Last week I showed you a widely-distributed video of CNBC stunt-host Jim Cramer loudly gesticulating to his Mad Money fan base that Bear Stearns was “fine” and that “Bear Stearns is not in trouble”.
The day was March 11, Bear stock was trading at $62, and Bear immediately blew up.
Several members of the Cramer fan base promptly emailed me and said, no no no, Cramer explained that he was just saying that you shouldn’t move your money out of your Bear Stearns brokerage account. Which is a little odd, given that Bear was primarily a hedge fund prime broker and not a consumer broker, and Cramer’s show is aimed at regular folks, a.k.a. consumers. However, it is possible that his defenders could have a point.
Except they don’t.
On the very same day, March 11, Cramer also recorded a different video (not embeddable, so just follow that link) on TheStreet.com in which he explains in detail how Bear the company is “totally solvent; there’s not an issue; Bear is not in trouble, I want to make that point vociferously”.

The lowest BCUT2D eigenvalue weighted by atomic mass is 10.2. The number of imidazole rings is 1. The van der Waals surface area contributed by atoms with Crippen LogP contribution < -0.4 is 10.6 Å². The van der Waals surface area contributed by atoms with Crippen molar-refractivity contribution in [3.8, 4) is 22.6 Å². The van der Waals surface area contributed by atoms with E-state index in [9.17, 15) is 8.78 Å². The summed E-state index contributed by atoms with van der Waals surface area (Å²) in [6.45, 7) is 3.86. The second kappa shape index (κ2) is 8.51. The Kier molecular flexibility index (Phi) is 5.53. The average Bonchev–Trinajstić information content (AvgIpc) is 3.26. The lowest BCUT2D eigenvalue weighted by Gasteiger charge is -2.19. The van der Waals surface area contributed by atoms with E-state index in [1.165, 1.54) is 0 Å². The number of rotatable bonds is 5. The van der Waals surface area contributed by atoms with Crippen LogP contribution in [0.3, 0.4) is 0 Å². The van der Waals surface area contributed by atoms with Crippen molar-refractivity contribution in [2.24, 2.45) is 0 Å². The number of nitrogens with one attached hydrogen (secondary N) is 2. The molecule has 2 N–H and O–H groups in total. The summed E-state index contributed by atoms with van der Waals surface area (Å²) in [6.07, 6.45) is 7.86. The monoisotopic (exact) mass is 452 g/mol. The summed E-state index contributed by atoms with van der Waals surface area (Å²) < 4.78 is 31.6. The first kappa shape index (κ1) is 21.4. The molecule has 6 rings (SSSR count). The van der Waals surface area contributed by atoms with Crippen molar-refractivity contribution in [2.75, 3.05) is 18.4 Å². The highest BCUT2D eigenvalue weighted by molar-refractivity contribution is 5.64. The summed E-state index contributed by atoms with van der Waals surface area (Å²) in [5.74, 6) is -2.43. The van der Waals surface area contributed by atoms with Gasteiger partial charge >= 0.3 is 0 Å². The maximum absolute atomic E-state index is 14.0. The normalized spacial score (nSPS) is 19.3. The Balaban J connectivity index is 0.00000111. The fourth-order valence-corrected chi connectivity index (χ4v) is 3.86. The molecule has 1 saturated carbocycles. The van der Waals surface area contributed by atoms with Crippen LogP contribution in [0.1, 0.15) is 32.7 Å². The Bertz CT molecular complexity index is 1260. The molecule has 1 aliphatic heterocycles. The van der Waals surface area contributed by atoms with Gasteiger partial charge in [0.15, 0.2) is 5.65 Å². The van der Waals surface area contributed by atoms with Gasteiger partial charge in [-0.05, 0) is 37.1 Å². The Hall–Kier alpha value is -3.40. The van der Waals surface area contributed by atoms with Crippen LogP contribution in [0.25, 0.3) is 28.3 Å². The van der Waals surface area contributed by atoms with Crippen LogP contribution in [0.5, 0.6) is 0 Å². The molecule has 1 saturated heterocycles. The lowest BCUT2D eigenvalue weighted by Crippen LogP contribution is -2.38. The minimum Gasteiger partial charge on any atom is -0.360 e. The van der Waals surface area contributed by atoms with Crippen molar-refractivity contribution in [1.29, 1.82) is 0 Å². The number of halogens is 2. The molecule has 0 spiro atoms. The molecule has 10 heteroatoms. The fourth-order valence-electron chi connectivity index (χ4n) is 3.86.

I will give Cramer’s fans credit for one thing — he is highly entertaining. Although frankly I’m still not sure how he’s ever going to top confessing publicly to securities violations last year. One can but hope.
Why am I being mean to Cramer? Two reasons.
First, his whole approach is fundamentally fraudulent. You can’t sit at home, watch a TV show, actively trade stocks like Cramer says, and make money. At best you’re going to badly lag the indices, and in the process unduly enrich your brokerage firm, the tax collectors, and — yes — CNBC and Jim Cramer. Cramer’s show is just another stupid tax, like a state lottery, or cigarettes.
Second, he says he likes it (fast-forward to about 3:15 and watch to the end).
As a side note, I may not be able to embed TheStreet.com videos, but I sure can embed Jon Stewart’s take on Cramer’s Bear Stearns call — just fast-forward to 4:40 or so:
[Link: Jon Stewart on Cramer.]